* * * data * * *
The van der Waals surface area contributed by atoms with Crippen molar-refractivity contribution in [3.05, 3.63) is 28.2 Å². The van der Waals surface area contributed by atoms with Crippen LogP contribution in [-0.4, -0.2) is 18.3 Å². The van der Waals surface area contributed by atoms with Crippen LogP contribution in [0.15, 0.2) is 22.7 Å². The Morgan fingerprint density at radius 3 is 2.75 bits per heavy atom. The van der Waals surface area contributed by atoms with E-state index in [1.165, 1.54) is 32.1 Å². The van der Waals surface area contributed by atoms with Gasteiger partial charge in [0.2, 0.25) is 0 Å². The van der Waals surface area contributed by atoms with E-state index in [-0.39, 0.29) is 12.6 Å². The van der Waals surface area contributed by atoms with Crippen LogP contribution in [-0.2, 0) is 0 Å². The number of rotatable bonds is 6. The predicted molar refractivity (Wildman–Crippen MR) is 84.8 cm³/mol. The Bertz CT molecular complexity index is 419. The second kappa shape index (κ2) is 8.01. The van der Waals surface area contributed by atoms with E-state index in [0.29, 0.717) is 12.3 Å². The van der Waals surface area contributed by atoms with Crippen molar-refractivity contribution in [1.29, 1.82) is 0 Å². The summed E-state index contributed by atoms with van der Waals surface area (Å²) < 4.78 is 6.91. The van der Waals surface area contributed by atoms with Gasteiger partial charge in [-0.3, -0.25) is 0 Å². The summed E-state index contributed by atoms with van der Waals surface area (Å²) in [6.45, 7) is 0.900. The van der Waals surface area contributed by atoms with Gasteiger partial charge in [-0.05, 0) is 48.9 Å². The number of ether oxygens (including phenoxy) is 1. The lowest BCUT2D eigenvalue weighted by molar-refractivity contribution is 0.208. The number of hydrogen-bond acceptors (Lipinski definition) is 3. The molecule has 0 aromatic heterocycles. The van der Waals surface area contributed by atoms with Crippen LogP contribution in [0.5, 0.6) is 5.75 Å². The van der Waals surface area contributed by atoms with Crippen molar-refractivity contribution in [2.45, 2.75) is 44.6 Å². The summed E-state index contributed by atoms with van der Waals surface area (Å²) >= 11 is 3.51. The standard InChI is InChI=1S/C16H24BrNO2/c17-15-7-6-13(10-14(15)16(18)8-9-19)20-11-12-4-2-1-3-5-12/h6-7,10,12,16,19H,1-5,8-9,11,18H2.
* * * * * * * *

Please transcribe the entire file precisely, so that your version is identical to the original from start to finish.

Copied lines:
The van der Waals surface area contributed by atoms with Crippen molar-refractivity contribution in [3.05, 3.63) is 28.2 Å². The van der Waals surface area contributed by atoms with Crippen LogP contribution in [-0.4, -0.2) is 18.3 Å². The van der Waals surface area contributed by atoms with Crippen LogP contribution in [0.15, 0.2) is 22.7 Å². The Morgan fingerprint density at radius 3 is 2.75 bits per heavy atom. The van der Waals surface area contributed by atoms with E-state index in [1.165, 1.54) is 32.1 Å². The van der Waals surface area contributed by atoms with Gasteiger partial charge in [0.2, 0.25) is 0 Å². The van der Waals surface area contributed by atoms with E-state index in [-0.39, 0.29) is 12.6 Å². The van der Waals surface area contributed by atoms with Crippen LogP contribution in [-0.2, 0) is 0 Å². The number of rotatable bonds is 6. The predicted molar refractivity (Wildman–Crippen MR) is 84.8 cm³/mol. The Bertz CT molecular complexity index is 419. The second kappa shape index (κ2) is 8.01. The van der Waals surface area contributed by atoms with E-state index in [0.29, 0.717) is 12.3 Å². The van der Waals surface area contributed by atoms with Crippen molar-refractivity contribution in [1.29, 1.82) is 0 Å². The summed E-state index contributed by atoms with van der Waals surface area (Å²) < 4.78 is 6.91. The van der Waals surface area contributed by atoms with Gasteiger partial charge in [-0.3, -0.25) is 0 Å². The summed E-state index contributed by atoms with van der Waals surface area (Å²) in [6.45, 7) is 0.900. The van der Waals surface area contributed by atoms with Gasteiger partial charge in [-0.05, 0) is 48.9 Å². The number of ether oxygens (including phenoxy) is 1. The lowest BCUT2D eigenvalue weighted by molar-refractivity contribution is 0.208. The number of hydrogen-bond acceptors (Lipinski definition) is 3. The molecule has 0 aromatic heterocycles. The van der Waals surface area contributed by atoms with Crippen LogP contribution in [0.5, 0.6) is 5.75 Å². The van der Waals surface area contributed by atoms with Crippen molar-refractivity contribution in [2.45, 2.75) is 44.6 Å². The summed E-state index contributed by atoms with van der Waals surface area (Å²) >= 11 is 3.51. The standard InChI is InChI=1S/C16H24BrNO2/c17-15-7-6-13(10-14(15)16(18)8-9-19)20-11-12-4-2-1-3-5-12/h6-7,10,12,16,19H,1-5,8-9,11,18H2.